change control

What is change control?

Change control is a systematic approach that includes the various steps needed to process changes made to a product or system. Completion of change control in a methodical fashion is part of a change management process. The purpose of change control and change control management is to ensure no unnecessary changes are made, all changes are documented, services are not unnecessarily disrupted and resources are used efficiently. Within IT, where processing changes is a daily activity, change control is a component of change management.

The change control process is usually conducted as a sequence of steps proceeding from the submission of a change request. Typical IT change requests include the addition of features to software applications, the installation of patches, and upgrades to network equipment or systems.

How does change control work?

Here's an example of a six-step process for a software change request:

  • Documenting the change request. The client's change request or proposal is categorized and recorded, along with informal assessments of the importance of that change and the difficulty of implementing it.
  • Formal assessment. This step evaluates the justification for the change, and the risks and benefits of making or not making the change. If the change request is accepted, a development team will be assigned. If the change request is rejected, that is documented and communicated to the client.
  • Planning. The team responsible for the change creates a detailed plan for its design and implementation, as well as for rolling back the change should it be deemed unsuccessful.
  • Designing and testing. The team designs the program for the software change and tests it. If the change is deemed successful, the team requests approval and an implementation date.
  • Implementation and review. The team implements the program, and stakeholders review the change.
  • Final assessment. If the client is satisfied with the implementation of the change, the change request is closed. If the client is not satisfied, the project is reassessed and steps might be repeated.

The following diagram shows a visual representation of the change request process.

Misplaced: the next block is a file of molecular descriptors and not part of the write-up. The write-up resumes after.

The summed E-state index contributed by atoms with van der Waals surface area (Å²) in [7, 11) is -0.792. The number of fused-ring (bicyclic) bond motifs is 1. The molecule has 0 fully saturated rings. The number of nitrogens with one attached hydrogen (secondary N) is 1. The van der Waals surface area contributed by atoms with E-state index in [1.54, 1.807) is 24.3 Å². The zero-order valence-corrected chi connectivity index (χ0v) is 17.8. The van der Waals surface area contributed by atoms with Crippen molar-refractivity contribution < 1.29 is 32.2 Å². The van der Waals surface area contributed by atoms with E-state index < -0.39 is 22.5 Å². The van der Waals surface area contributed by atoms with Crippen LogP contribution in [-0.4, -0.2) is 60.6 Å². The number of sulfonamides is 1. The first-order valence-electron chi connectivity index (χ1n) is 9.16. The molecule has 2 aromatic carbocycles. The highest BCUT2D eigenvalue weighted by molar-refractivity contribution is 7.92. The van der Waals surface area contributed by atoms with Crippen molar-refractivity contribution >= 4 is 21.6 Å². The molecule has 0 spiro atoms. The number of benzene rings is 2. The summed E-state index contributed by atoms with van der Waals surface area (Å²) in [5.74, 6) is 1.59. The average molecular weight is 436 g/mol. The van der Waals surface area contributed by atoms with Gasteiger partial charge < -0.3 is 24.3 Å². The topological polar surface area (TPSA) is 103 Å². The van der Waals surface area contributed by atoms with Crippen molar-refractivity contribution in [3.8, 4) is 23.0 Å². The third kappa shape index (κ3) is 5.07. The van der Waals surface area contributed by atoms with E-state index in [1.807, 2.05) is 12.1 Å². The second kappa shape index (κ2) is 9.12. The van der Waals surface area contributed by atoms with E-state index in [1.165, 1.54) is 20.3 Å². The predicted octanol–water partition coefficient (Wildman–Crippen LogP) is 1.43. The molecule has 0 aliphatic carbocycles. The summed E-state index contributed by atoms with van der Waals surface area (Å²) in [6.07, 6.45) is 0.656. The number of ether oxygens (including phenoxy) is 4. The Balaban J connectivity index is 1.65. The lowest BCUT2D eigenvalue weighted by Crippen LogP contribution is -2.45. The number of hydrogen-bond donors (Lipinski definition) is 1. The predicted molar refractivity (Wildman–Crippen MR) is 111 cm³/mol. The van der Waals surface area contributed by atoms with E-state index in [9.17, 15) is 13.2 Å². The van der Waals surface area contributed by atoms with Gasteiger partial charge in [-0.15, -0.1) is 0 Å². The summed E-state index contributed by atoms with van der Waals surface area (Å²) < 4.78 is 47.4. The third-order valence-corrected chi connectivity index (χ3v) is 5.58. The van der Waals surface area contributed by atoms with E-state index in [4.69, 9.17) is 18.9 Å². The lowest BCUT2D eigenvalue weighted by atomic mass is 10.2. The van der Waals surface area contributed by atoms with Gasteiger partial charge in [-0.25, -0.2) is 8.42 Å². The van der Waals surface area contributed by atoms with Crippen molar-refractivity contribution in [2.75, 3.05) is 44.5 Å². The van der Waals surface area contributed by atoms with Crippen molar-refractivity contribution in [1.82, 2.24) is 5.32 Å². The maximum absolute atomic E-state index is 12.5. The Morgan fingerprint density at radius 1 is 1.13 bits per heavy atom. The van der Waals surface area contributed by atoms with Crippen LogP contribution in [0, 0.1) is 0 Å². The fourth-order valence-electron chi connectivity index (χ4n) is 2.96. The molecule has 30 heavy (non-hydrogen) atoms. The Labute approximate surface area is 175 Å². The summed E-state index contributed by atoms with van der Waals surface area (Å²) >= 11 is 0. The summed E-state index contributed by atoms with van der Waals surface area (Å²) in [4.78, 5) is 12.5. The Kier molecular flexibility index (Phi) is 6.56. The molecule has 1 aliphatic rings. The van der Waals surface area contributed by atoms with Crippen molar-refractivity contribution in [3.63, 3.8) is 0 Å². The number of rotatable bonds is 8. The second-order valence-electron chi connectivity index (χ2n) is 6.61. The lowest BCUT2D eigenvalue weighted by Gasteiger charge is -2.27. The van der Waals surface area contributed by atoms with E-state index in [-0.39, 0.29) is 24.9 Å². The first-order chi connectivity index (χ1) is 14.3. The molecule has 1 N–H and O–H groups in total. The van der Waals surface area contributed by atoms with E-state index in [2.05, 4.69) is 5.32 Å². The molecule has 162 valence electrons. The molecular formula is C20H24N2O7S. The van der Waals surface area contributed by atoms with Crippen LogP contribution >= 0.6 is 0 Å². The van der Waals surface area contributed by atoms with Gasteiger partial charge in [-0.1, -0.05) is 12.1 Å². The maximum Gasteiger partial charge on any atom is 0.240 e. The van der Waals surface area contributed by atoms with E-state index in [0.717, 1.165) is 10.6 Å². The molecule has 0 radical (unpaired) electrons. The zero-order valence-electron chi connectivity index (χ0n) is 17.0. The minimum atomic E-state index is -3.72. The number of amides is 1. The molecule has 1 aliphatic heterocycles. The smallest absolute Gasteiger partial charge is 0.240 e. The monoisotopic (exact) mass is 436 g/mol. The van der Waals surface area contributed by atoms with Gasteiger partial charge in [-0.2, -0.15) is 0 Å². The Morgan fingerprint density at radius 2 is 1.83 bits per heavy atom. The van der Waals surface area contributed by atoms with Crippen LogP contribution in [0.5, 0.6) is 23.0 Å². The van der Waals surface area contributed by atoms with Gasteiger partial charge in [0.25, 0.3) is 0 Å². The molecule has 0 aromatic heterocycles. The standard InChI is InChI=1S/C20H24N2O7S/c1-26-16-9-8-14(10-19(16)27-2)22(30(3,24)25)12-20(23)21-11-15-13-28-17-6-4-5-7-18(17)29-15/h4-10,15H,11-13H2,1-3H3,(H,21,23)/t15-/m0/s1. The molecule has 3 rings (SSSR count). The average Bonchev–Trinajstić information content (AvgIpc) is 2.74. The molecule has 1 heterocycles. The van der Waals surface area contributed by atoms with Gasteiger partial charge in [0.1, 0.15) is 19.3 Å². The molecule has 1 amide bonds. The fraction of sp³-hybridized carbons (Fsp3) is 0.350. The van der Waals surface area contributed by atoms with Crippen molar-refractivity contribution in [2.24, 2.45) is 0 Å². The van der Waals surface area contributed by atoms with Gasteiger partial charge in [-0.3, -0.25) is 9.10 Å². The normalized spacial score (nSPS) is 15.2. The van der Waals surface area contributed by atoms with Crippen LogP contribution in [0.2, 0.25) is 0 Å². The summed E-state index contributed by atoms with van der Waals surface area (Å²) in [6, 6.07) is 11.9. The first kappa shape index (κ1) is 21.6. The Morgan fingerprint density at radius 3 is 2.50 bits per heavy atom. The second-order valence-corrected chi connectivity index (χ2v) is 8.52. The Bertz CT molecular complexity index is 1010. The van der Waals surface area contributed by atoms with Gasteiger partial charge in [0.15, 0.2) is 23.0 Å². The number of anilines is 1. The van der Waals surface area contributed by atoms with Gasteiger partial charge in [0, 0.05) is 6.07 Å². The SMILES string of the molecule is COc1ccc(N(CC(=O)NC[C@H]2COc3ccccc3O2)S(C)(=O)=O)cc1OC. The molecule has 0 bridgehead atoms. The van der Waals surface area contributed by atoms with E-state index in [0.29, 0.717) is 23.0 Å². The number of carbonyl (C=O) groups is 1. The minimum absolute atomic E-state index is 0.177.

Diagram of the six steps of a software change request.
Effective change control processes are critical for incorporating necessary changes.

The basic change control process is simple. Anyone can submit a change request. Once the request has been written and submitted, it is reviewed by the change management team. If approved, it might be analyzed further or it can go directly to the change control board (CCB). Assuming the proposed change gets approved for processing, it goes through multiple steps that can include design, engineering, prototyping, hardware and software selection, acceptance testing, rollout into production, and follow-up before the request can be closed.

Who uses change control?

In a typical IT department, a change control board examines the proposed changes, assesses viability, recommends approval or rejection, and conducts subsequent reviews as the change progresses to completion. IT employees can be assigned to the CCB and also to one or more change management teams.

IT department employees are the most likely to submit change requests, since they work with systems and networks daily. Any proposed change is first discussed with management. If the issue has merit, the employee prepares a change request signed by a manager and submits it to the change management team.

Company employees can also propose a change. Initial contact is with the help desk to establish a ticket for tracking. Then the request is queued for review by the change management team, which provides an initial review and assessment. The team might be authorized to reject a request without sending it to the CCB. If the team approves the request, a formal change document is prepared with a detailed description as specified in the change management policy. When the CCB meets, its members can discuss the request. If more information is needed, the request will be returned to the requestor. The updated request is then sent to the CCB for further discussion and to decide on the changes.

Change control and change management for auditing

From an audit perspective, the change management process is a collection of specific controls, including change control, each of which contributes to the completion of a change. While the change process is typically depicted as a series of steps, the steps can also be considered controls for audit review. The following diagram depicts a change management process and several controls that it comprises.